While much of this type of learning is something good educators already intuitively know and do with students, pioneering organizations like CASEL (the Collaborative for Academic and Social Emotional Learning) are standardizing strategies and language to frame the larger conversation of SEL implementation. CASEL’s five core SEL competencies are Self-Awareness, Self-Management, Social Awareness, Relationship Skills, and Responsible Decision Making. This is also the exact language used in the 2011 DOE guidelines. These competencies, as a progression of developing skills, are reflective of most other methodologies promoted by various SEL programs; first an individual is taught tools to bring emotions and their underlying causes into consciousness and then they utilize strategies to regulate their reactions to those emotions. The focus then shifts to tools for social awareness and compassion as the individual seeks to integrate himself into the community. The final step, that of co-creating community, engages students in fostering positive change. As librarians we know all about the journey of self-discovery and community-building. I even believe that’s why most of us are in this profession; because we know the library is a special place where this type of learning takes place daily.
But what this current educational conversation means for school libraries is that we have an opportunity to take what we already do so well and use it to demonstrate how we can become leaders in SEL educational reform by communicating our SEL competencies (many we likely already do) to our administrations and school committees. This could be especially important as budgets are shrinking and more and more library positions are ending up on the chopping block. In effect, SEL initiatives could be a lifeline for school libraries. Here are four basic ideas of how:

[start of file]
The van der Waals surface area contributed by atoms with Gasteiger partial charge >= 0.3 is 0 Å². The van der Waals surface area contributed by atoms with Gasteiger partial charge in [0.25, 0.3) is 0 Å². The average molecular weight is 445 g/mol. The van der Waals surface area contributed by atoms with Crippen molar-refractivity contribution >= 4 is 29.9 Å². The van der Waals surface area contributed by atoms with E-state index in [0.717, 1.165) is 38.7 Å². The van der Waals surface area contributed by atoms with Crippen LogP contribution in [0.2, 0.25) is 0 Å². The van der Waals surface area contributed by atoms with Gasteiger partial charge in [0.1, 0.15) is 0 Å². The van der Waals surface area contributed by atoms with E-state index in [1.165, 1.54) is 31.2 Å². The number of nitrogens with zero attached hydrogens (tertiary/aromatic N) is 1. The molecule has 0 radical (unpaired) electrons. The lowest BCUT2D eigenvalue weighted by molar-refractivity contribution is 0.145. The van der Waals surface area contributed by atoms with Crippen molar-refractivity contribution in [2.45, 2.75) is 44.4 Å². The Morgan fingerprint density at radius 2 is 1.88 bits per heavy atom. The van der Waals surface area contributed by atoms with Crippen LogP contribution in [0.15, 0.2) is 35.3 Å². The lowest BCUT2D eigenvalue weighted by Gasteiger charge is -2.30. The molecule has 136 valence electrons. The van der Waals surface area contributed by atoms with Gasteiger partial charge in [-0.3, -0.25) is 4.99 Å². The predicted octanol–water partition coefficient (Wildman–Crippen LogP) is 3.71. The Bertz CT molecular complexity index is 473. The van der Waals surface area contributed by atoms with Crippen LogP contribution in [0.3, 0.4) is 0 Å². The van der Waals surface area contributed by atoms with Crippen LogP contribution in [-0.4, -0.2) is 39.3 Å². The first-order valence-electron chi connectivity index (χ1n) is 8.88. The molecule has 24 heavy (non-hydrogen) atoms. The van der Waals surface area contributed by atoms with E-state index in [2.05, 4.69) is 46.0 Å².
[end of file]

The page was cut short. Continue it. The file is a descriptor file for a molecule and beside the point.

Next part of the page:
- The School Library as a Safe Space: Space as the Third Teacher
- Bibliotherapy: Reading to Know Thyself
- Staff Development: Be the Host with the Most
- 21st Century Skills: AASL Does it Again
Though this is barely scratching the surface of SEL possibilities in school libraries, I hope it can begin a process of reframing the way in which we and our administrations view school librarians as social and emotional learning leaders for the future.
blogs.edweek.org/edweek/rulesforengagement/2016/09/commission_formed_to_advance_schools_focus_on_social_emotional_development.html. Accessed 20 Dec. 2016.
CASEL.org. Collaborative for Academic, Social, and Emotional Learning, 2016, www.casel.org/federal-policy-and
legislation/. Accessed 20 Dec. 2016.
"Conference Flyer: Ready to Learn: Meeting the Social-Emotional Needs of Today's Diverse Learners." MassSupt.org,
Massachusetts Association of School Superintendents, July 2016,
20 Dec. 2016.
"Guidelines on Implementing Social and Emotional Learning (SEL) Curricula." doe.mass.edu, Massachusetts
Department of Elementary and Secondary Education, Jan. 2008, www.doe.mass.edu/bullying/SELguide.pdf.
Accessed 20 Dec. 2016.
Khorsandi, Yasamand. "The Movement of Meditation Replacing Detention in Schools." Newsweek.com, Newsweek, 30